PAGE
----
Today we ranged around the Baie de Somme, starting at the Parc du Marquenterre , through 3 pm (more below). Then more touristy things, ending at the Point of Hourdel, where under the right conditions one can see perhaps the biggest flock of seals on France's Atlantic Coast. We were a couple of hours too near to low tide, and the seals had moved far out on an extended, incredibly flat beach. We did see as many as a hundred seals, just barely in our binoculars; we'll try to do better tomorrow.
But as we were leaving I noticed gulls flying close to our parked car (on a sort of dock at least 20 meters above the water), and in just 3-4 sweeps I managed this portrait of a Black-headed Gull (Chroicocephalus ridibundus. It's nothing special***, in fact present in droves, but it at least fills my desire to post a bird (this is winter/non-breeding plumage; in summer the head would be a very dark brown).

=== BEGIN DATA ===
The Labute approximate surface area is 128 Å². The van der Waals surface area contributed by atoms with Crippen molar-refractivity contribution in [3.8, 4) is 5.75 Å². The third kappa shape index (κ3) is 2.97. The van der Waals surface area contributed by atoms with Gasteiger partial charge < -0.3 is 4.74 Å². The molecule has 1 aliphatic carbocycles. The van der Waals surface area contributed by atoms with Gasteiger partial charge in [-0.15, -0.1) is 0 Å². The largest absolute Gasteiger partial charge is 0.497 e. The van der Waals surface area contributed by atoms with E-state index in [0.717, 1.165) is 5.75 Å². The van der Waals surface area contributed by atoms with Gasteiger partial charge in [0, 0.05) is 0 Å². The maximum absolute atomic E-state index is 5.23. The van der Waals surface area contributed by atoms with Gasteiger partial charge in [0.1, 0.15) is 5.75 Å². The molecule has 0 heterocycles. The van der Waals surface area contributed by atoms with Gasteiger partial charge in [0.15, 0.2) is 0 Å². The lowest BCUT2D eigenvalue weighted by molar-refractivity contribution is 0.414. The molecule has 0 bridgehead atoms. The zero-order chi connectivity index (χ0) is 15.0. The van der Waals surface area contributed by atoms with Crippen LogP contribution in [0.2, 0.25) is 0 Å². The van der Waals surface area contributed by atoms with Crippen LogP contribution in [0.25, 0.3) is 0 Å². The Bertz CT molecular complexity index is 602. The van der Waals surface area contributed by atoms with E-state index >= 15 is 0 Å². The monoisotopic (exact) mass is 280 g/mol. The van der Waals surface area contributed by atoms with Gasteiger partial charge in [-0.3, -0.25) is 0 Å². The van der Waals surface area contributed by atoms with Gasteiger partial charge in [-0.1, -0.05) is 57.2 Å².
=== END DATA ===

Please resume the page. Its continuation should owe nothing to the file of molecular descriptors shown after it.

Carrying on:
***Edit: Email comment from my ornithologist friend: "I find gulls in general and Black-headed Gulls in particular to be quite special. This is one of the species that Niko Tinbergen studied, some of the foundational studies of ethology. I heartily recommend Tinbergen's descriptions of gull research ."
In the morning at the Parc du Marquenterre the birds were mostly far away (frustrating for me with the photo equipment I brought along*). The most notable species were perhaps white spoonbills, and white storks (the latter perhaps the last of Africa-bound migrants. There were also a fair number of shorebirds (waders), including avocets, black-tailed godwits, greenshanks and redshanks.
*Canon EOS D7 (1.6x crop factor), 70-200 mm lens (f/2.8), 1.4x extender.